Storm Dennis now classed as WEATHER BOMB as Met Office finds freak plunge in air pressure

Britons are urged to take ‘immediate action’ ahead of torrential rain and 80mph gales which threaten further flooding and wind damage in the wake of Ciara. Dennis could be gearing up to deliver an even bigger punch amid warnings something “potentially worse” will keep the nation in the washing machine through the weekend and into next week. Government forecasters have issued a raft of alerts across England and Wales through the coming days with another in Scotland on Monday.

The centre of the low is forecast to dip to around 920 millibars – the lowest in the North Atlantic since 1993, according to the Met Office.

The Met Office this afternoon confirmed Dennis will fulfil the criteria required to be termed a ‘weather bomb’ with central pressure set to drop more than 24mb over 23 hours in a rapid “explosive cyclogenesis”.

Global meteorological models reveal the storm currently has a central pressure of 965mb which is forecast to plunge to around 917 mb by late Saturday afternoon.

Meteorologist Luke Miall said: “The centre of this low-pressure system is forecast to fall into the region of 920mb, if it goes below 914mb it will be the lowest in the North Atlantic since 1993.

“This low pressure system will be with us for around three days with wet and windy weather continuing into the start of next week.

“The emphasis with Dennis is on the rain although we will also see strong winds and gusts of potentially between 60 and 70mph.

“Rain falling on already wet ground could lead to significant flooding.”

Independent forecasters are warning a ‘violent storm’ is about to maul Britain with winds up up to 80mph in parts.

Dennis threatens widespread damage and floods particularly across southern Britain which is in the firing line for the worst of the rain.

Exacta Weather forecaster James Madden said: “Storm Dennis will bring several days of turmoil as disruptive winds.

“We will see top wind gusts well in excess of 70 to 80 mph,  this would be classed as a violent storm, particularly, in parts of southern and central England. 

“Widespread and potential structural damage is likely in places, and this could cause further power outages, uproot trees and bring large waves to coastal areas leading to potential flooding.

“Last week’s storm was dubbed the storm of the century and caused widespread havoc, we’re looking at something similar this weekend or potentially worse.”

The Met Office has issued amber warnings for rain across southern and parts of northern England on Saturday and Sunday.

Torrential downpours threaten ‘fast-flowing and deep floodwater’ which could damage homes and businesses and strand local communities.

Met Office chief meteorologist Paul Gundersen said: “Storm Dennis is likely to bring very heavy rain, flooding and disruption to travel over the weekend.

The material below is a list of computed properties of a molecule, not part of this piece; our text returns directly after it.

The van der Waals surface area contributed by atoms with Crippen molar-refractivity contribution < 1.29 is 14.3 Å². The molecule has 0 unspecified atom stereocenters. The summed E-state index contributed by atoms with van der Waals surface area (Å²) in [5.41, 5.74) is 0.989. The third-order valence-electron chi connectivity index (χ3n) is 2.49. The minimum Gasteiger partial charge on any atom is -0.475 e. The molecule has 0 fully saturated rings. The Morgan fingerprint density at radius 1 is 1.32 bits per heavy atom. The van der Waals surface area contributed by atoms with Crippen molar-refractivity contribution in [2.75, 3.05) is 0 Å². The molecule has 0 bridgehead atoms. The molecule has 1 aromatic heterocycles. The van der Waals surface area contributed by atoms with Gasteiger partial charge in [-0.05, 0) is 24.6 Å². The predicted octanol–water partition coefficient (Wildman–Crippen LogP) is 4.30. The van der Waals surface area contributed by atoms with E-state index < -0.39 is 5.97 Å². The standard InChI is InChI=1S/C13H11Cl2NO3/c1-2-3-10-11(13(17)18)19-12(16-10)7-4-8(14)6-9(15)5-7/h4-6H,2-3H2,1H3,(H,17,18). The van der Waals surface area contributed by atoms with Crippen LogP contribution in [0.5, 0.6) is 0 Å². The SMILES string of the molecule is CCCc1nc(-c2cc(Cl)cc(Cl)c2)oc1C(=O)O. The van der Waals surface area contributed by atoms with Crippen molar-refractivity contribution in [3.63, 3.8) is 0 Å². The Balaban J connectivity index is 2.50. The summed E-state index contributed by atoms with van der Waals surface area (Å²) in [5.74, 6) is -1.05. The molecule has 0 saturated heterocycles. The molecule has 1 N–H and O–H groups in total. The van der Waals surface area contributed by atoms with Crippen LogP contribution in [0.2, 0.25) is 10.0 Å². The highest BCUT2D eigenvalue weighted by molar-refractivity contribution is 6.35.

“Homes and businesses are likely to be flooded, causing damage to some buildings.

“Fast flowing or deep floodwater is likely causing danger to life with delays and some cancellations to train and bus services likely.”

Dennis will be the fourth named storm to hit the UK this season following on the heels of Storm Ciara last weekend.

Unsettled weather threatens to rage into next week amid reports of another two storms potentially hitting Britain.

Motoring groups have urged drivers to take extra care on the road and prepare for journeys to take longer because of the weather.

RAC spokesman Ben Aldous said: “After so much wind and rain last weekend, drivers will again have to contend with some pretty dreadful conditions on the road with the arrival of Storm Dennis.

“With transport disruption likely, drivers should expect their journeys to take longer than usual and should stay up-to-date with the latest traffic and travel information as the conditions could change quickly. 

“There is also a strong risk of flooding given all the recent rain so it’s essential motorists never attempt to drive through deep floodwater.

“Those that do are not just risking damage to their vehicles but risking their lives and those of their passengers.”

The Environment Agency has issued 98 flood warnings and 12 ‘immediate action’ flood alerts across Britain.

Rivers already full to the limit after Storm Ciara are at the point of bursting putting surrounding regions at risk of severe flooding.

An EA spokesman said: “Storm Dennis will bring widespread, heavy and persistent rain over the weekend.

“River and surface water flooding is possible widely across Wales and the north of England from later on Saturday through Sunday and is probable for parts of the Pennines and upland areas of south Wales.

“River and surface water flooding is also possible widely on Sunday across parts of the south and south-east of England and is most likely in southern parts of that area.”

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